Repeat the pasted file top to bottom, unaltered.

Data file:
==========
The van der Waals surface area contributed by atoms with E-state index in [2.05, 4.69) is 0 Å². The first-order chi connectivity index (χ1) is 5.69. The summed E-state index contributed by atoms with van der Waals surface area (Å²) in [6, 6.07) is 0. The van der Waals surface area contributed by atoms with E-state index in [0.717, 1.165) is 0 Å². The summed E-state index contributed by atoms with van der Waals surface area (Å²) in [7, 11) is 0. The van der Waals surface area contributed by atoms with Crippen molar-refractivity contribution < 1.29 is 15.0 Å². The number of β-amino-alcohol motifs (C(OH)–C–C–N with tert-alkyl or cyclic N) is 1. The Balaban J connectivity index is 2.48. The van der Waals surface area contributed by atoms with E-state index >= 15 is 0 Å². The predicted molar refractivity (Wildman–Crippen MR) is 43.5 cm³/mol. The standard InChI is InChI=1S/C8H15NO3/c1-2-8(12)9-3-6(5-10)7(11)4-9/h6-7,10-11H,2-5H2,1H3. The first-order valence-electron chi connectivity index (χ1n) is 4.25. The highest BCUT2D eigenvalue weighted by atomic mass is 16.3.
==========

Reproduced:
The van der Waals surface area contributed by atoms with E-state index in [2.05, 4.69) is 0 Å². The first-order chi connectivity index (χ1) is 5.69. The summed E-state index contributed by atoms with van der Waals surface area (Å²) in [6, 6.07) is 0. The van der Waals surface area contributed by atoms with E-state index in [0.717, 1.165) is 0 Å². The summed E-state index contributed by atoms with van der Waals surface area (Å²) in [7, 11) is 0. The van der Waals surface area contributed by atoms with Crippen molar-refractivity contribution < 1.29 is 15.0 Å². The number of β-amino-alcohol motifs (C(OH)–C–C–N with tert-alkyl or cyclic N) is 1. The Balaban J connectivity index is 2.48. The van der Waals surface area contributed by atoms with E-state index >= 15 is 0 Å². The predicted molar refractivity (Wildman–Crippen MR) is 43.5 cm³/mol. The standard InChI is InChI=1S/C8H15NO3/c1-2-8(12)9-3-6(5-10)7(11)4-9/h6-7,10-11H,2-5H2,1H3. The first-order valence-electron chi connectivity index (χ1n) is 4.25. The highest BCUT2D eigenvalue weighted by atomic mass is 16.3.